170g sugar
200g almond paste, grated on the coarse side of a box grater
2 tbsps lemon juice (or 12% Ättika vinegar)
5 eggs
130g weak/soft flour (I used white spelt)
1 tsp baking powder
A good pinch of salt

Preheat the oven to 150C (300F). Line with parchment paper and butter a 23 x 13 x 8cm (9 x 5 x 3 in) loaf tin.

Mix the softened butter, sugar, grated almond paste, and lemon juice (or vinegar) in a bowl or stand mixer. Beat well until smooth and slightly lighter in colour. It will be very stiff. Add the eggs, one at a time, mixing well between each one. Sift in the flour, baking powder, and salt until completely combined and smooth. Do not overmix.

Pour the batter into the cake tin and bake in the oven for 1 hour.

When the cake is done (check with a knife or skewer, which should come out clean), place the cake upside down onto a wire rack to cool. ‘This is a very important step. By inverting the cake the fat from the butter and almonds will be given the possibility to spread evenly in it. If you leave it as it was baked to cool it will be very greasy at the bottom and too dry at the top.’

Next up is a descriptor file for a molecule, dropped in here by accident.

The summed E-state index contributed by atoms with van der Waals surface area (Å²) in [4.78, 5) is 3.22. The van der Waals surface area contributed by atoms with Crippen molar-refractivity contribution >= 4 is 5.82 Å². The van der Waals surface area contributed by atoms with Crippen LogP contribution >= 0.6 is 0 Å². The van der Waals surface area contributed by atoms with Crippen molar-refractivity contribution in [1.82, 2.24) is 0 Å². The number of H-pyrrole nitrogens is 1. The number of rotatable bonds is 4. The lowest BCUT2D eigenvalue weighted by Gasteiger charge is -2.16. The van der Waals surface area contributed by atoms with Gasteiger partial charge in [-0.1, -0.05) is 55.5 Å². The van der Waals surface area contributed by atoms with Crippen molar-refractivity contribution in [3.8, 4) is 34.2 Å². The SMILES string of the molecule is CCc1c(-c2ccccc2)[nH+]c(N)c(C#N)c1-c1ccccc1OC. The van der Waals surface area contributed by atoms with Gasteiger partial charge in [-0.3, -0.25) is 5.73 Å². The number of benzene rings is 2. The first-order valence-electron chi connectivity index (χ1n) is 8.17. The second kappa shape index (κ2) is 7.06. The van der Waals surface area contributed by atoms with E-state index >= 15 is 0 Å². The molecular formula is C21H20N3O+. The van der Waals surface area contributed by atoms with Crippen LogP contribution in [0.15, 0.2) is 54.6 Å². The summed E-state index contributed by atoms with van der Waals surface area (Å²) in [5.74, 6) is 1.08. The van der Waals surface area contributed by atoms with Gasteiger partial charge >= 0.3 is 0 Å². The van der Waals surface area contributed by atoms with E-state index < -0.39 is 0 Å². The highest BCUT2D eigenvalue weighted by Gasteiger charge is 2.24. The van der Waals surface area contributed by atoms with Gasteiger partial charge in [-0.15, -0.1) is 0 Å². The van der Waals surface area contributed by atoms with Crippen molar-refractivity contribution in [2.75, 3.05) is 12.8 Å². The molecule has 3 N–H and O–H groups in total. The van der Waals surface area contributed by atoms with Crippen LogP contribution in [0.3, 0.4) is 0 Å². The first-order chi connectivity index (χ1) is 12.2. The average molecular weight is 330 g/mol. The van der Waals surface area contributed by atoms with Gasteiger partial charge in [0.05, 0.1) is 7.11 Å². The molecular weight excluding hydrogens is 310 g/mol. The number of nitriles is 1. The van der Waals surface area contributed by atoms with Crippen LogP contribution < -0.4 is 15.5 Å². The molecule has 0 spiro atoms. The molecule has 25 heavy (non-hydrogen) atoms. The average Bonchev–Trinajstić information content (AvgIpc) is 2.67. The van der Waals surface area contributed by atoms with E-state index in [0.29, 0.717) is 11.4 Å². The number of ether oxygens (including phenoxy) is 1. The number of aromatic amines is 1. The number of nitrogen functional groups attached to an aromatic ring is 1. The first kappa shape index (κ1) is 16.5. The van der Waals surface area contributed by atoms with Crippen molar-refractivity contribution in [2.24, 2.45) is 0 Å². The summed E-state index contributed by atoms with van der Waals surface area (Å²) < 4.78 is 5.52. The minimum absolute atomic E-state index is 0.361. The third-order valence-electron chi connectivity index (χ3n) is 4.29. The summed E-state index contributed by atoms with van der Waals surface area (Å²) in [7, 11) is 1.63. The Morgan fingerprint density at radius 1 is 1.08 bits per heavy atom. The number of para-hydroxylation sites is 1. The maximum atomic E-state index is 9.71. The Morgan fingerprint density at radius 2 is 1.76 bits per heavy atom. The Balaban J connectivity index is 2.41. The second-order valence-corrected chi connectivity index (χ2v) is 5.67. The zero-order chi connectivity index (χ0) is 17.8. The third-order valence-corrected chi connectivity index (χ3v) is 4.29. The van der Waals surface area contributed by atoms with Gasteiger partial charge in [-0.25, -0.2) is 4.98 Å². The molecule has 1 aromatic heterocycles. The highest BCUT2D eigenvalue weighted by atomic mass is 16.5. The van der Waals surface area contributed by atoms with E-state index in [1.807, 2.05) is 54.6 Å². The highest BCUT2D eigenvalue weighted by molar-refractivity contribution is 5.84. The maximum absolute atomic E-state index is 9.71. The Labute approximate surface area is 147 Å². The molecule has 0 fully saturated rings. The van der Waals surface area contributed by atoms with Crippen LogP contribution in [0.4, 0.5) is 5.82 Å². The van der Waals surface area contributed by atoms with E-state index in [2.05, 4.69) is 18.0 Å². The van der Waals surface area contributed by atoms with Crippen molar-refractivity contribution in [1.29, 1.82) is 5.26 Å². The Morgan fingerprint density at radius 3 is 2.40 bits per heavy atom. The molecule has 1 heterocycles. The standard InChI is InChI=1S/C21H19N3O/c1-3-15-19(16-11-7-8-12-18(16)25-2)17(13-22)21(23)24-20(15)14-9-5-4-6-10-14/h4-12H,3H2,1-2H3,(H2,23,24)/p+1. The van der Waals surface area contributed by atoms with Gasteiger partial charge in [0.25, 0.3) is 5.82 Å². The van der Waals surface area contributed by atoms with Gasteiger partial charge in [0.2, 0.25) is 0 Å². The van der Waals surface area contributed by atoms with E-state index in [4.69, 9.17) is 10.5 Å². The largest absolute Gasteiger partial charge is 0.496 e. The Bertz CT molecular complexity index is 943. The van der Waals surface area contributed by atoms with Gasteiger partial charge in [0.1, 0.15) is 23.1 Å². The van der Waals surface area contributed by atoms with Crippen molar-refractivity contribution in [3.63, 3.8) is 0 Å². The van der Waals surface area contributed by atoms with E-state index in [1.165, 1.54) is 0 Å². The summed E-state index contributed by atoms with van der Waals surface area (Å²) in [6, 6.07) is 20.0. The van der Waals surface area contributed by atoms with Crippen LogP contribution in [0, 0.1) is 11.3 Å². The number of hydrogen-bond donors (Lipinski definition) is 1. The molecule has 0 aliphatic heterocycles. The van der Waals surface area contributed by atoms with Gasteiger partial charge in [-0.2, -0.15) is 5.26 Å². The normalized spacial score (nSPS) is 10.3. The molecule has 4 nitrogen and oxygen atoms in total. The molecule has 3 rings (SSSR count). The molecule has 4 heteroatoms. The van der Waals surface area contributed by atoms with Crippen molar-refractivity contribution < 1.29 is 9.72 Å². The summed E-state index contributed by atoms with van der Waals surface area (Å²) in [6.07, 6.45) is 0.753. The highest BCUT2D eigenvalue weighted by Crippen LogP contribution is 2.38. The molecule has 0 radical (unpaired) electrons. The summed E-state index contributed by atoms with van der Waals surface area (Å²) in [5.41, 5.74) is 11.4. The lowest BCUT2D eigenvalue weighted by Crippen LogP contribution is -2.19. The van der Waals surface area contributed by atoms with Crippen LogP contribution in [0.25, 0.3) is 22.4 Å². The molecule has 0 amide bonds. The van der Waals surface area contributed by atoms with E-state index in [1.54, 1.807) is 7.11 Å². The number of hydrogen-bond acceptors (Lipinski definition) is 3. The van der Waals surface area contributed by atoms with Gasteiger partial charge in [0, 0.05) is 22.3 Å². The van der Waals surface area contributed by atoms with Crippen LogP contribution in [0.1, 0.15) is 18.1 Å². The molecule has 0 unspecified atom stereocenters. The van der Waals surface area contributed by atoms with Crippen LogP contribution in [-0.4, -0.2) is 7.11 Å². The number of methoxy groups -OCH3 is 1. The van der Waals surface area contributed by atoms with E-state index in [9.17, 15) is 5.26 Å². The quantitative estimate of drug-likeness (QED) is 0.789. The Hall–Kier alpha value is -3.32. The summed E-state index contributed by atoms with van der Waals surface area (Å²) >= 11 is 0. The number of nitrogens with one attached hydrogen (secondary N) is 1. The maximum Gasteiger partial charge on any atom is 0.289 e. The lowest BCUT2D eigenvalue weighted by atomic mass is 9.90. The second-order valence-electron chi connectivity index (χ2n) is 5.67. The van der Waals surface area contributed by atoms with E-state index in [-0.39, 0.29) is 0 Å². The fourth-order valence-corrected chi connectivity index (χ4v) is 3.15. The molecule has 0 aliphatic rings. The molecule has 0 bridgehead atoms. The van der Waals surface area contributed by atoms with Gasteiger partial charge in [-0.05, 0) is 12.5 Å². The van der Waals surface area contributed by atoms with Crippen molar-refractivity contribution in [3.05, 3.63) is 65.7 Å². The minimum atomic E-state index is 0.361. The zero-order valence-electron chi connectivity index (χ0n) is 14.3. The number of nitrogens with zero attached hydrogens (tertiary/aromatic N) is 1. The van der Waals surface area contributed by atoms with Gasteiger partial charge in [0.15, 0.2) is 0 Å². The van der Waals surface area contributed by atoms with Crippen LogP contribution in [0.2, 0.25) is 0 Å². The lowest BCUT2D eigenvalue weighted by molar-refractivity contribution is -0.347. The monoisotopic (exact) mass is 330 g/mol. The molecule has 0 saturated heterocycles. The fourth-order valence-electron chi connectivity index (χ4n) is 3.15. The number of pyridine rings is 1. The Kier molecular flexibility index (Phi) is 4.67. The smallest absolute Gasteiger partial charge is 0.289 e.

Remove the tin after a few minutes and let cool completely (still upside down) before cutting.

Well hidden, the cake keeps at room temperature in a closed container for up to a week!

Almond & buckwheat pound cake with a flume of rhubarb

21 May 2022

Sometimes a bowl of rhubarb compote in the fridge inspires cake, and so the other day.

A quatre-quart — ‘four-quarters’ as the French call a pound cake — is often my basis for a quick cake improvisation; a ‘snacking cake’ — such a perfect denomination. The term was recently popularised by Yossy Arefi thanks to her book ‘Snacking Cakes: Simple Treats for Anytime Cravings,’ which she describes as ‘a single layer cake, probably square, covered with a simple icing—or nothing at all—and it must be truly easy to make.’ Though I don’t own the book, the term immediately imprinted itself. I now often think of a cake I’m about to make as a ‘snacking cake.’ This is the perfect example.